Brother Godfrey is the Prior of the Abbey of Saint Sixtus: “Half our Belgian clients live in the Provinces of East and West Flanders. Other Belgian customers needed to travel from far and wide to collect their order. We want to be able to reach these people more readily.”
In the Spring of 2020 the economic ramifications of the lockdown also affected the abbey folk. “For two months we didn’t sell a single bottle at the abbey gate as non-essential trips were banned. We looked at a whole array of different ways of getting our Trappist beers to the consumer in the event of a second lockdown. This resulted in a pilot project involving home deliveries via a parcel service. At present the service is only available across Belgium” says Brother Godfrey.
Normally bottles of Westvleteren Trappist are packaged in crates made of poplar wood. The brothers were worried these heavy crates would break if they were shipped. Knowing beer drinkers they were also concerned they would not be returned!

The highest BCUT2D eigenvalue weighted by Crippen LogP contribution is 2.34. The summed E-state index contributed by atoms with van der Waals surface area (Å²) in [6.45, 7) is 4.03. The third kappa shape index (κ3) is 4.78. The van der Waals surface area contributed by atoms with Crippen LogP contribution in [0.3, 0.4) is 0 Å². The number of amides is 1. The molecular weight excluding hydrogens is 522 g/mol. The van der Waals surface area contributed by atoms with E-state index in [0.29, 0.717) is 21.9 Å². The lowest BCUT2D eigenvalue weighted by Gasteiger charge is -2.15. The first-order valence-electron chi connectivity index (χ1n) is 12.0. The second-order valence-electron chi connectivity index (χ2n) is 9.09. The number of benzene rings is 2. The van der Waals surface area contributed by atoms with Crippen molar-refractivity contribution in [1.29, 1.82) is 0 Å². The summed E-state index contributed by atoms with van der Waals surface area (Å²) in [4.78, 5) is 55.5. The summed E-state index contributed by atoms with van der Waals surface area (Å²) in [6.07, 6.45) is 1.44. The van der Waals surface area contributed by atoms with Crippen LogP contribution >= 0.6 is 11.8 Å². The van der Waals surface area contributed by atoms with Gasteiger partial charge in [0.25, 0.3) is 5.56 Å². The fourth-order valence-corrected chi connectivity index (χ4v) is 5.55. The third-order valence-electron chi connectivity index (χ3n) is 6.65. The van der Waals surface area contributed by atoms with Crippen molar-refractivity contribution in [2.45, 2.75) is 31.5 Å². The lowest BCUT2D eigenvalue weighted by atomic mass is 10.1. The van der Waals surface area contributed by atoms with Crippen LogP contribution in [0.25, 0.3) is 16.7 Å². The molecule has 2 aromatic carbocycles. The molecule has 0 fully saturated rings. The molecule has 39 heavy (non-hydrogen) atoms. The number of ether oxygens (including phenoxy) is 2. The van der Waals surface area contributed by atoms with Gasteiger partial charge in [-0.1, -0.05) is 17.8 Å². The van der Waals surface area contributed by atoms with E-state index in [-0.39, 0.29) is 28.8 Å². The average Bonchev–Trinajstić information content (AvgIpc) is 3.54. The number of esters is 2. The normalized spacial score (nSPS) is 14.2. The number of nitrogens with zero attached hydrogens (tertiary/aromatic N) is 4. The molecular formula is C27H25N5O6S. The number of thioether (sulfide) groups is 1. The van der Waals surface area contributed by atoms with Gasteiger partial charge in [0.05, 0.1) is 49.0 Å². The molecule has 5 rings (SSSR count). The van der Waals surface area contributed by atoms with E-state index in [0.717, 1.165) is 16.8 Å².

“Together with packaging supplier VPK we developed a crate and box made of recyclable cardboard that survived everything we could throw at it. Together they both weigh less than the wooden crate” explains Brother Godfrey.
Because producing the cardboard crates is labour intensive only a limited supply of beer will be delivered to the door. The monks will continue to be sell most of their production in the wooden crates at the abbey gate.
The Trappist beers of Westvleteren are tremendously popular in Belgium and abroad. In 2019 the monks replaced the beer phone that had been operating for nearly a decade and a half by an online ordering system. In order to give as many people as possible a chance to buy Westvleteren the monks included a smart waiting room in their online store. In this way people who have never purchased a crate or only a while ago are prioritised above frequent customers. Each month there are usually two opportunities to get your order in.